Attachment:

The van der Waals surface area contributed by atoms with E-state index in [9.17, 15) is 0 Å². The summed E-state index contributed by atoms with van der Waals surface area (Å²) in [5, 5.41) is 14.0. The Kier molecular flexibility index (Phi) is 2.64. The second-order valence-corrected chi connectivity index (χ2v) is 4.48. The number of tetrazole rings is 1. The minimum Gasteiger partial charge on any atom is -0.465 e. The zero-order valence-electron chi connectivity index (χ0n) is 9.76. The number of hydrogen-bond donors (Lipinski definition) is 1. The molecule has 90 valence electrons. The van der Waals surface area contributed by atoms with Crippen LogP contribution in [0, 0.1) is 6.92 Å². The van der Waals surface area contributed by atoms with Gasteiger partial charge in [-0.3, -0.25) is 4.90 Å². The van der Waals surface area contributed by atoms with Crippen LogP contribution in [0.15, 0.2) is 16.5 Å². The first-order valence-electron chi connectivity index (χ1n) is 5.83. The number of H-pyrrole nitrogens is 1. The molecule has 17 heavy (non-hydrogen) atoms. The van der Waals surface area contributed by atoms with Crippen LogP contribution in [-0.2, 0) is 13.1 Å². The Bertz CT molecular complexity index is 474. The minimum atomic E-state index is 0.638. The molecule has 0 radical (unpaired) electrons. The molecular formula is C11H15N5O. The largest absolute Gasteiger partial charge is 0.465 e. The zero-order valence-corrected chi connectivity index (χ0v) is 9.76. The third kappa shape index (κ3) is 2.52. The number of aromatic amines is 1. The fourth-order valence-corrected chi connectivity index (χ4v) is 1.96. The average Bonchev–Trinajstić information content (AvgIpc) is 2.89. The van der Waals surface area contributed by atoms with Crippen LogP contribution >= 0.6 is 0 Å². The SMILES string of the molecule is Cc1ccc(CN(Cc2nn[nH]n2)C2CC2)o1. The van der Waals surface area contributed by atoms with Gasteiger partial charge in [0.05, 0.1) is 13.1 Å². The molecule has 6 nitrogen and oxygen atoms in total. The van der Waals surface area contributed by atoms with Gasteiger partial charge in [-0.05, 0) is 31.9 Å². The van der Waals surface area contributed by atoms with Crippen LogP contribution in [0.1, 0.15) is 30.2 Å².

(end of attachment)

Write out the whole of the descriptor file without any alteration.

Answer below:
The van der Waals surface area contributed by atoms with E-state index in [9.17, 15) is 0 Å². The summed E-state index contributed by atoms with van der Waals surface area (Å²) in [5, 5.41) is 14.0. The Kier molecular flexibility index (Phi) is 2.64. The second-order valence-corrected chi connectivity index (χ2v) is 4.48. The number of tetrazole rings is 1. The minimum Gasteiger partial charge on any atom is -0.465 e. The zero-order valence-electron chi connectivity index (χ0n) is 9.76. The number of hydrogen-bond donors (Lipinski definition) is 1. The molecule has 90 valence electrons. The van der Waals surface area contributed by atoms with Crippen LogP contribution in [0, 0.1) is 6.92 Å². The van der Waals surface area contributed by atoms with Gasteiger partial charge in [-0.3, -0.25) is 4.90 Å². The van der Waals surface area contributed by atoms with Crippen LogP contribution in [0.15, 0.2) is 16.5 Å². The first-order valence-electron chi connectivity index (χ1n) is 5.83. The number of H-pyrrole nitrogens is 1. The molecule has 17 heavy (non-hydrogen) atoms. The van der Waals surface area contributed by atoms with Crippen LogP contribution in [-0.2, 0) is 13.1 Å². The Bertz CT molecular complexity index is 474. The minimum atomic E-state index is 0.638. The molecule has 0 radical (unpaired) electrons. The molecular formula is C11H15N5O. The largest absolute Gasteiger partial charge is 0.465 e. The zero-order valence-corrected chi connectivity index (χ0v) is 9.76. The third kappa shape index (κ3) is 2.52. The number of aromatic amines is 1. The fourth-order valence-corrected chi connectivity index (χ4v) is 1.96. The average Bonchev–Trinajstić information content (AvgIpc) is 2.89. The van der Waals surface area contributed by atoms with Crippen LogP contribution >= 0.6 is 0 Å². The SMILES string of the molecule is Cc1ccc(CN(Cc2nn[nH]n2)C2CC2)o1. The van der Waals surface area contributed by atoms with Gasteiger partial charge in [0.05, 0.1) is 13.1 Å². The molecule has 6 nitrogen and oxygen atoms in total. The van der Waals surface area contributed by atoms with Gasteiger partial charge in [-0.05, 0) is 31.9 Å². The van der Waals surface area contributed by atoms with Crippen LogP contribution in [0.1, 0.15) is 30.2 Å².